Apologies for the late hour this is coming out – it has been a busy past several days, not the least of which is the successful completion of the Kickstarter campaign for the Player’s and Game Master’s Companions.

We came in $10,185, over double our original goal, and having unlocked two stretch goals! I am exceedingly grateful to everyone who has participated to reach this amazing milestone, and am especially pleased by how many have taken up the larger bundles, indicating we’ve got quite a few new people interested in the line! To everyone receiving the books, whether you’ve been with us since the beginning or are just starting out with 1879, I sincerely hope you enjoy what we’ve got in store for you.

With some luck, you hopefully won’t have to wait long for your books. We’ve got a layout of the Player’s Companion after Don’s work on the art end that I’ve been scanning through to make what are hopefully the final edits (part of what has delayed this post), and the Game Master’s Companion is being worked on now while I compile those notes. I realize I’m biased, but I do feel the look of the books has done nothing but improve with the effort put in, and I think we’ll have some fantastic looking books for you soon and in the future.

With that covered, here comes the continuation of the lead up to the new chapter in the Player’s Companion (and yes, we’re getting close to the final reveal):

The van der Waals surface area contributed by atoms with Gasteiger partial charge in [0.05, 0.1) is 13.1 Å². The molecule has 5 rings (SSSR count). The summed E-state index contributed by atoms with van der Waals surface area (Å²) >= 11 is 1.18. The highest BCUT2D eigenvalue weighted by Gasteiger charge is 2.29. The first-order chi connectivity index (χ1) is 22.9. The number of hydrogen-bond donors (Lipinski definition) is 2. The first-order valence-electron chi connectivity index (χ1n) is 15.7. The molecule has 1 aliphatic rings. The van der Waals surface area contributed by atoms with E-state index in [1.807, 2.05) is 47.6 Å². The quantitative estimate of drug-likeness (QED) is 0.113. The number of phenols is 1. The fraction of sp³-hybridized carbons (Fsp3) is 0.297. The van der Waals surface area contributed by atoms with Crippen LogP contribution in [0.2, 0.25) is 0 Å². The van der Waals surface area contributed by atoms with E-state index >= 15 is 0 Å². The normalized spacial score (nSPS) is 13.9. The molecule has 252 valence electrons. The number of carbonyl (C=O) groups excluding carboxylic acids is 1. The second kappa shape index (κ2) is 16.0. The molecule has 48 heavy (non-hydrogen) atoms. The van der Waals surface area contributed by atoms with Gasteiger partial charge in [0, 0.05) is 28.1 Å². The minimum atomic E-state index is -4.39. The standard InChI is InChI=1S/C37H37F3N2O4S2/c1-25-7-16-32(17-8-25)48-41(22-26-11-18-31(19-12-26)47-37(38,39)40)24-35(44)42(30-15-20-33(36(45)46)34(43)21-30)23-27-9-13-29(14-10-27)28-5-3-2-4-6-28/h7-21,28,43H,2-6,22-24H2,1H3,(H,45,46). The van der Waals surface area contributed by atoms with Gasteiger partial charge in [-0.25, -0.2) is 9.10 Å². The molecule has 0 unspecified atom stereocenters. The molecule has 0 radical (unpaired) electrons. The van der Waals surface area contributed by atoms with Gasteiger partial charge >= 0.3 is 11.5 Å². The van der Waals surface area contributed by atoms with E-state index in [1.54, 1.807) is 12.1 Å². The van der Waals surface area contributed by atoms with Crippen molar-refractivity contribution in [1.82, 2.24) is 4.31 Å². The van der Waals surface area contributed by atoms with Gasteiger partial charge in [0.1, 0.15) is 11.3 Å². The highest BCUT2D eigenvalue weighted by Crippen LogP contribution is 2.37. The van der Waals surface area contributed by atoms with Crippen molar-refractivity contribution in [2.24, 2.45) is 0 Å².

The last station for travelers going to the Rabbit Hole was always a buzzing hive of activity, all hours of the day. Even in the evening hours as the sun went low and the mixture of oil lamps and carbon arc lights in the area were being lit, nothing seemed to stem the flow of activity.

Aside from the physical noise and confusion, this also muddied up the Astral. Not that the Astral space in this world was particularly clear anyway – at least not around this city called London – but a dirty pond can get murkier still if it’s given a vigorous stir. Likewise, even a fish native to the pond will have a hard time contending with the obfuscation.

So the rather fetching gentleman on the station platform let his mind’s eye close, and instead focused his gaze on the physical realm. He was fair of hair and skin, with high and sharp features that almost made him look elven, except for the standard human rounded ears and build that was more broad than most elves had. He was smartly dressed, the suit of a traveling businessman, a bit hardier in construction to hold up to the rigors of moving about in crowded areas, but still finely crafted such that it wouldn’t be out of place at any but the most high profile of meetings. He wore a teal colored paisley cravat and a black top hat with a similar plain teal band, a flashy looking copper colored vest and carried a simple black lacquered walking stick, which by his movement was clearly only for show and not any actual need of support.